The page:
I failed the first time I tried to read this book. I had this idea that it would be soothing and deep and that I’d listen to it on audio before I went to sleep at night. Whoops. Dan Harris is so funny that I kept shaking with laughter. That’s neither meditative nor conducive to one’s spouse getting any sleep. It was too late, though, to switch to a text copy, because I was hooked on Harris’s delivery as much as his wisecracks and insights. I just had to settle for having him entertain me throughout the day. Meditation for Fidgety Skeptics is also approved for Restless Comedy Fans.
Harris does a pretty convincing job of casting himself as the last person to ever consider meditating. He is open about his personal foibles, including heavy drug use and workaholism. This makes it easy to hear him out about the benefits of mindfulness practice. If it worked for someone like him, then surely...?
Meditation is one of those things on the Obvious list, unfortunately; it’s right up there with “eat healthy” and “get plenty of sleep,” which means a lot of us automatically will want to rule it out. I find that when I try to sit silently, it opens the floodgates of creativity, and the result is that I wind up speed-writing a very lengthy list of ideas and tasks. Something I liked about Meditation for Fidgety Skeptics is that it offers various practices, not all of which are of the classic “sit still and empty your mind” variety.
Incidentally, there are a few things that can really help those of us who feel simultaneously drawn toward and repelled by meditation. (My draw is that I have a high resting heart rate, and I’m on a Fact-Finding Mission to do something about it). If you’re as fidgety as me - ADHD leaning, hyperkinetic and born restless - start with a vigorous and very strenuous exercise practice first. Dump all those excess yayas. Watch your caffeine consumption. Capture your mental lint first; I recommend GTD as a practice. Then experiment with time of day and just do little five-minute increments. Or one minute. My mantra here is “okay,” as in, “okay, let me think for a minute.”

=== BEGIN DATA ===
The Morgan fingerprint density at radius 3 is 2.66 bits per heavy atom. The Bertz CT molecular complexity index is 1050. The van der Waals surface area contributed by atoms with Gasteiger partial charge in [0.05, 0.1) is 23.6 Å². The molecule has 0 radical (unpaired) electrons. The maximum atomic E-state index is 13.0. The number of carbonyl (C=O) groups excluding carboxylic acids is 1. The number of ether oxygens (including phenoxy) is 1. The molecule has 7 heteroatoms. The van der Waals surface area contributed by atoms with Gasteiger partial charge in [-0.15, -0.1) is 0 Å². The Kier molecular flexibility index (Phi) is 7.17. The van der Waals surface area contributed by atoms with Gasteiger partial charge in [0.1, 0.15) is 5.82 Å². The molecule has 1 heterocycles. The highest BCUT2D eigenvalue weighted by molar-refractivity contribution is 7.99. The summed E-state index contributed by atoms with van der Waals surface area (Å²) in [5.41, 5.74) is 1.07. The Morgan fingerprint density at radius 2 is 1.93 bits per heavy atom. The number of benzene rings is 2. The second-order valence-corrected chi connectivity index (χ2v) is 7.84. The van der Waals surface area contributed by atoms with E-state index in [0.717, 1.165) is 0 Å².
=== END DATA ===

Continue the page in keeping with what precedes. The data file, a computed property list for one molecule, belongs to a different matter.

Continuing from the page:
Harris arranges Meditation for Fidgety Skeptics into a list of objections to meditation as a practice, and responses to those objections, both from himself and others. One such chapter is “Meditation is Self-Indulgent.” I’d like to focus on this because I think so many people (ahem, or I really mean to say WOMEN) feel this way about everything. Meditation is self-indulgent, and so is getting enough sleep, working out, eating a hot breakfast, peeing alone with the door closed... It’s a really weird idea that every single other person of the seven billion has to come first before a lady can spend so much as five minutes simply breathing. How can you possibly give anyone your best when you’re stretched so thin?
There is a real Dan Harris presence out there for those who can’t get enough. He has two books, a podcast, and even a meditation app. Meditation for Fidgety Skeptics is certainly a great place to start.
I’m putting Mark McGuinness’s book Productivity for Creative People on the exalted but brief list I call One and Done. If you are an artist and you struggle to get done everything that you want to do, you can read this book and find out everything you need to know. I’m telling you, it’s all right here. I should know because I read all of these things; some of them are outright wrong, some are clearly written by methodical yet non-artistic people, and the rest take twice as long while getting across fewer truly helpful ideas. Productivity for Creative People is both insightful and realistic. If your art has been languishing these days, try this book.
If you’re feeling desperate, just go straight to chapter 3, Reduce Overload.
McGuinness clearly has experience with all the variations of workday that a creative person may face: Work on demand in someone else’s company; managing other creatives; working at home for oneself or others. He shares the example of having to meet a heavy deadline while planning his wedding. The basic strategy is to 1. Examine your assumptions about your workflow; 2. Spend the maximum possible amount of your time actually doing creative work; and 3. Find a way to deal with Resistance, distractions, and mundane tasks. In my experience, where we usually fall down is on that first step, plunging in without a strategy and then constantly stumbling on everything from the third step.
This is partly why I’m so enamored of the Reduce Overload chapter. It asks fundamental questions that seem obvious, yet that I haven’t seen in just this way in other organizing or time management books. “Is this a temporary state, or is it likely to continue (or get worse)?” McGuinness divides workload into four categories:
Another very helpful concept was to distinguish between open lists and closed lists, recognizing that open lists (such as laundry or email) will never be done, while closed lists can have a firm deadline. Combine this with the concept of distinguishing between background tasking and task switching, which both supposedly fall under the fallacious premise of multitasking, and suddenly a rational schedule starts to arrange itself.